It’s a great time to be a film buff, and it’s an even better time for those who love films with double roles. Earlier this year Denis Villeneuve made ‘Enemy’, which was a really messed up version of the scenario where a man discovers his duplicate out there. The film had spiders, bizarre imagery and a very dark tone both visually and story wise. Villeneuve wasn’t the only one to get there – Richard Ayoade, the comedian actor turned filmmaker made ‘The Double’ at the same time.
Ayoade shot to fame with the superb ‘Submarine’ a couple of years ago – the film was a dark comedy drama about a boy having to deal with his parents’ separation. The film had philosophical ramblings with a dash of social commentary, in ‘The Double’ he takes both those elements and takes it up a few notches further. Not only is this film a brilliant takedown of office space, the human condition and the choice of good vs evil, it’s an elegant rendering of existentialist angst in society. The film is an adaptation of the book of the same name by Fyodor Dostoyevsky and it takes the writer’s cynical outlook and embellishes it with his trademark dark humor. While ‘Enemy’ was a dead serious and often deadly film as a narrative, ‘The Double’ is a hilarious black comedy in the vein of Jean Pierre Jeunet’s earlier work.
The film stars Jesse Eisenberg in his best role as Simon James, an office employee without ambition, intellect or charm. Simon James has a torrid childhood and struggles to gain any respect from his boss or his crush (Mia Masikowska). Cleverly, the office itself is a non descript ambiguous ‘paper work’ sort of place made so that pretty much anyone who goes to work can relate to it by connecting the set with his own work place. Simon James’ house also is a very typical suburban one and all his problems are typical of a young professional with a dead end job. One day he sees someone jump off the balcony opposite to his, and much to his horror, a duplicate of his walks into office the next day. The difference, however, is that the duplicate is a confident, suave, charming ladies man who is also the apple of the boss’ eye. His name turns out to be James Simon, and his personality is a mirror of Simon James.
Once the duplicate is introduced Ayoade messes with the viewers’ expectations in a big way. Often times, we’re never sure whether the doppelganger actually exists or is a figment of the protagonist’s imagination. The film makes you flip between believing one and the other, and often even when the shot contains only Simon James the frames blur to show two of them. It’s maddening and great fun to say the least. But the film isn’t just about cheap thrills – in the second half ‘The Double’ actually goes pretty dark, and the finale will have you questioning the choice between being a nobody and being morally good, or being successful and having a few loose morals. The film does indeed make one particular choice, but still leaves it to the viewer to decide if that particular choice meant a happy ending or a devastating one.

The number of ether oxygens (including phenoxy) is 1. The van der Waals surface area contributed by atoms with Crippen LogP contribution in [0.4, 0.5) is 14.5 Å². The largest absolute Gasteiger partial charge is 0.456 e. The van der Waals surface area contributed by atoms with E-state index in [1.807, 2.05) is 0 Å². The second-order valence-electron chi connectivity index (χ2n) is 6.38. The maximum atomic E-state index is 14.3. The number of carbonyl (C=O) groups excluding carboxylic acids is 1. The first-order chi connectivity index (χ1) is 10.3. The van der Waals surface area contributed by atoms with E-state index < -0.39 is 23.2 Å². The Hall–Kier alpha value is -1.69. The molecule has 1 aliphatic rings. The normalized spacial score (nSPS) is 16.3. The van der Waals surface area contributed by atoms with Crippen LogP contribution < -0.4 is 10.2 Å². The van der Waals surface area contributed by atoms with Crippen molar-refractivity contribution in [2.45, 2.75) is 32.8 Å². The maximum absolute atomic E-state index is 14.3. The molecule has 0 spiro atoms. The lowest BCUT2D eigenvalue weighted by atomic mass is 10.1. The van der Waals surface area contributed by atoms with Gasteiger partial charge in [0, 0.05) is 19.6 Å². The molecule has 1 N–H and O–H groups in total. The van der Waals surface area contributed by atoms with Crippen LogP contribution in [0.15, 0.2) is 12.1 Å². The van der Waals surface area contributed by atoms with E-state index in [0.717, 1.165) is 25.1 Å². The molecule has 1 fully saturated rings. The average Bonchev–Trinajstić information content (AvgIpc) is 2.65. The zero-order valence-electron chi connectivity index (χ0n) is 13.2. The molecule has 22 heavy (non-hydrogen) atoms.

Erik Wilson’s cinematography is quite stunning here – there are a ton of blue green hues to surround the black ones – the imagery really does take you inside the mind of Simon, and you tend to pause the film a lot of times just to admire the scene. Even simple shots have complicated framing to render just that extra layer of whether what is happening is real or not. Interestingly, both ‘Enemy’ and ‘The Double’ premiered at TIFF last year, it’s poetic justice to the theme of both the films. Safe to say, film buffs will be arguing over which is the better film over the years to come. One thing they’ll agree on, however, is that ‘The Double’ is superior on a filmmaking level because of its wonderful humor.
(First published in DNA)